A resurgence of paganism may once have brought demonic fears to early-modern peoples, but an ancient Polish community found a way to cope.
Burying bodies with a sharp, curved iron sickle pressed against the throat or hips of a body guaranteed that if the dead rose back up, they wouldn’t get very far.
Five such graves have been exhumed from a 17th century Drawsko cemetery, and researchers say the unique burials hint to folk demonology.
Of the graves studied, four bodies were buried with sickles placed with the cutting edge tightly against the throat, according to the paper.
The fifth body had a sickle pressed up against the pelvis.
The researchers, Marek Polcyn and Elżbieta Gajda, have written that such burial practices are often viewed as ‘anti-vampiric,’ measures, or can indicate the graves of ‘vampires,’ but they dismiss this term in order to open up the discussion to include a wide scope of demons.
‘When placed in burials they were a guarantee that the deceased remained in their graves and therefore could not harm the living, but they may also have served to protect the dead from evil forces,’ the researchers wrote in a study published in Antiquity.
‘According to folk wisdom, a sickle protected women in labour, children and the dead against evil spirits.
It also had a role in rituals designed to counter black magic and witchcraft.’
Five bodies with sickles were found among 250 burial sites in the cemetery showed no differences from the ordinary ones, and they were all of good health.
The bodies were buried in the uniform way of Drawsko sites, and all featured copper coins or a headband.
Sickles were found pressed the throats of an adult man, who was between 35 to 44 years old, and an adult woman around 35 to 39 years old.
Both skeletons revealed copper staining near the skull, which suggests a coin was buried with them.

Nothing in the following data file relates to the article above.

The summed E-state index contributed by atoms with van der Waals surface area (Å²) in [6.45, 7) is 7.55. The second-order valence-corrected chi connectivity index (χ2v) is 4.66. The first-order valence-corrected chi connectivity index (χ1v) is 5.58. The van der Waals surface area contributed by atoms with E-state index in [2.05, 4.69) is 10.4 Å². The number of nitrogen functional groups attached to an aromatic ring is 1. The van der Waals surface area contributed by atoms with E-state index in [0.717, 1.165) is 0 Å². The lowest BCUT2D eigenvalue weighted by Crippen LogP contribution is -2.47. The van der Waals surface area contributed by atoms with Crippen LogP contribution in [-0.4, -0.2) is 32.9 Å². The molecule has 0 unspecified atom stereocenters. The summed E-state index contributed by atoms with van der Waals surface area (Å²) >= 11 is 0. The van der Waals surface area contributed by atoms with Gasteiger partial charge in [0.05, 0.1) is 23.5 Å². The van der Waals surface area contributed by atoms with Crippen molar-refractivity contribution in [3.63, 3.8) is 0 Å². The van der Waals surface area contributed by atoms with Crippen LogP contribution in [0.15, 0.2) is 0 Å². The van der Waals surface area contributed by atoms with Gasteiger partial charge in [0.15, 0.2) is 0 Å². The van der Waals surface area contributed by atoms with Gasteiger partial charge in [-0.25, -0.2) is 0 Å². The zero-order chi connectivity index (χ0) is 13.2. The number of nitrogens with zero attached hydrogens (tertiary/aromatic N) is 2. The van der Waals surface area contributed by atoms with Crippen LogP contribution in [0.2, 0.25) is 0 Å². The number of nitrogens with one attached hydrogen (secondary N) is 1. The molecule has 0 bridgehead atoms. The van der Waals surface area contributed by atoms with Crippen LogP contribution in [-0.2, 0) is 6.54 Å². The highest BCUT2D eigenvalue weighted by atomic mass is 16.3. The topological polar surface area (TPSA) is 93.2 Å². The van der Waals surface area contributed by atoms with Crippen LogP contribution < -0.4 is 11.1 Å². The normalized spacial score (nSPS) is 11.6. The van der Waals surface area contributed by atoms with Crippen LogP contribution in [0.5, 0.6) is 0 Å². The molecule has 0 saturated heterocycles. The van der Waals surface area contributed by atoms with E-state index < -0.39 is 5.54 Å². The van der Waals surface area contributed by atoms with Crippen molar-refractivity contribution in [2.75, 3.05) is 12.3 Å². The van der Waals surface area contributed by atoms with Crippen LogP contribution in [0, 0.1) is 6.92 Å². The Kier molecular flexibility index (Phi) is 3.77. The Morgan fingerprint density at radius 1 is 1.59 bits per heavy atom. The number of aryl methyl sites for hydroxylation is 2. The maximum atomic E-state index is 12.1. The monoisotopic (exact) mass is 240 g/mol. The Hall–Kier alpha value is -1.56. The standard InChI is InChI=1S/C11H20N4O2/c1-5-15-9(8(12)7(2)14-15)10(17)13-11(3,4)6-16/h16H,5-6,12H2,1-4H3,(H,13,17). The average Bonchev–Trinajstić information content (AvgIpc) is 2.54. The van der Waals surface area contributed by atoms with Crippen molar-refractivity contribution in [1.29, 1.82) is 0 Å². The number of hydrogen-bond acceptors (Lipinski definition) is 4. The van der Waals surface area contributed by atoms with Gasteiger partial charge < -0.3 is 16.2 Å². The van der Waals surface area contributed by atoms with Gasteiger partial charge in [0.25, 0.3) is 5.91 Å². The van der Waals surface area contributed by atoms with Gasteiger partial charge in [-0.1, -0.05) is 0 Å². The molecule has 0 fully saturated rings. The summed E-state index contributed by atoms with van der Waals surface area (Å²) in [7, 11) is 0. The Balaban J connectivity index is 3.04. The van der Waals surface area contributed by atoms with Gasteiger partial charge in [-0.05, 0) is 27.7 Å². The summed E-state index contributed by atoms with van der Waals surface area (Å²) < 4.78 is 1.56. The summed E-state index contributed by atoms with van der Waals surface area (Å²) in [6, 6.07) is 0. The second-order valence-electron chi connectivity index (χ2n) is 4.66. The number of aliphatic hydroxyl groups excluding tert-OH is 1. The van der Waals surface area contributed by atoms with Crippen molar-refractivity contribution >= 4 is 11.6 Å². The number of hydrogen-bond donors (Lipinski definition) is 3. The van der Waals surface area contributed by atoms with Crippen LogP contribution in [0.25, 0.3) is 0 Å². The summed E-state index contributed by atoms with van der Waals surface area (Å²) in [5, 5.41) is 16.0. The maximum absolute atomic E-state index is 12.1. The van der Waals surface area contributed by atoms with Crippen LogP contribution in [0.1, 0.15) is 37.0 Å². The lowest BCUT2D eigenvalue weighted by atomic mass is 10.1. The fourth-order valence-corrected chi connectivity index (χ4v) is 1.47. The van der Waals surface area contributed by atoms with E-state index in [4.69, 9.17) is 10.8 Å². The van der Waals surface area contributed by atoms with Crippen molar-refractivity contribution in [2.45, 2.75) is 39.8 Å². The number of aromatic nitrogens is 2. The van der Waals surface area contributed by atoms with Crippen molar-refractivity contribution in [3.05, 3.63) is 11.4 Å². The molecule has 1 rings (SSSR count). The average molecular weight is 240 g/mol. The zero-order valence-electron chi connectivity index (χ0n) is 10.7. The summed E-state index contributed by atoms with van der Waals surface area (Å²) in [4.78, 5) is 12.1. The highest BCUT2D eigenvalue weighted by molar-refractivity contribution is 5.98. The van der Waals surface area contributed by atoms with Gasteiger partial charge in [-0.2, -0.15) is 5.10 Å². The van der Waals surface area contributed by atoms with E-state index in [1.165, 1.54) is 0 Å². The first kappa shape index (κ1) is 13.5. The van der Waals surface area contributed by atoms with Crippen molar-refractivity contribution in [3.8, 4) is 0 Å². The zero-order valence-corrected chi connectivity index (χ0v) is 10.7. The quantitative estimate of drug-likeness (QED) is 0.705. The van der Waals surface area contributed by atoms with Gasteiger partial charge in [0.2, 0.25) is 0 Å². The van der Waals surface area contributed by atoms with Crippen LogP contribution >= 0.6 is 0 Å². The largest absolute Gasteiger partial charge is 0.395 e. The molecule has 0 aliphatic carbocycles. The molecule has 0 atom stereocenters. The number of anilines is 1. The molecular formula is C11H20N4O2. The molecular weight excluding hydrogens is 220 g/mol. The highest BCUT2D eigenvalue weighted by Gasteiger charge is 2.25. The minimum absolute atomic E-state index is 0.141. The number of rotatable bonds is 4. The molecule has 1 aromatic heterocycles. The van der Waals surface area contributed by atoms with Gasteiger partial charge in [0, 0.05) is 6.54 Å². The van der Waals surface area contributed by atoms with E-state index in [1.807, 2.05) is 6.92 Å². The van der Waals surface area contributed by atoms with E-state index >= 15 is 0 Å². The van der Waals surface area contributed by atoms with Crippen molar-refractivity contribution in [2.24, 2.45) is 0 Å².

An older woman, who was 50 to 60 years old when she died, was buried with a sickle laying across her hips, and a medium sized stone at her throat. Staining in the oral cavity suggests she was buried with a copper coin in her mouth.
Two more graves, both with sickles placed at the throats of the skeletons and traces of copper, revealed an adult woman between 30 and 39 years old, and a young girl who was just 14 to 19.
Researchers believe the youngest may have met with a traumatic death, possibly from drowning.
In all the sites, evidence of a wooden coffin was also found.
The sickles may have been used to physically prevent the dead from walking again and terrorizing the living, but they also could have been a symbolic attempt to ward off demons and protect the wearer’s soul.
Superstitions held that a ‘bad death,’ would cause the dead to rise.
A violent or unpredicted end from drowning, miscarriage, suicide, death before baptism, or even death at one’s own wedding could lead a person to transform into one of 14 demons.
People who were considered ‘others,’ and were thought to have supernatural capabilities, would also be at risk for post-death demonization.
Commonly, these people were buried outside of cemeteries in ‘liminal locations,’ where the transformation would occur.
At the Drawsko site, the researchers note that the deceased still received a traditional burial despite the implications of the sickles.
‘The dead from Drawsko, no matter how demonic they may have been thought by their fellow villagers, were after all buried with Christian rites in a cemetery in hallowed ground,’ the researchers wrote.
‘Despite this adherence to the recognized funerary rites, the problem of demons remained in the collective consciousness, and the presence of the sickle was meant to solve it.’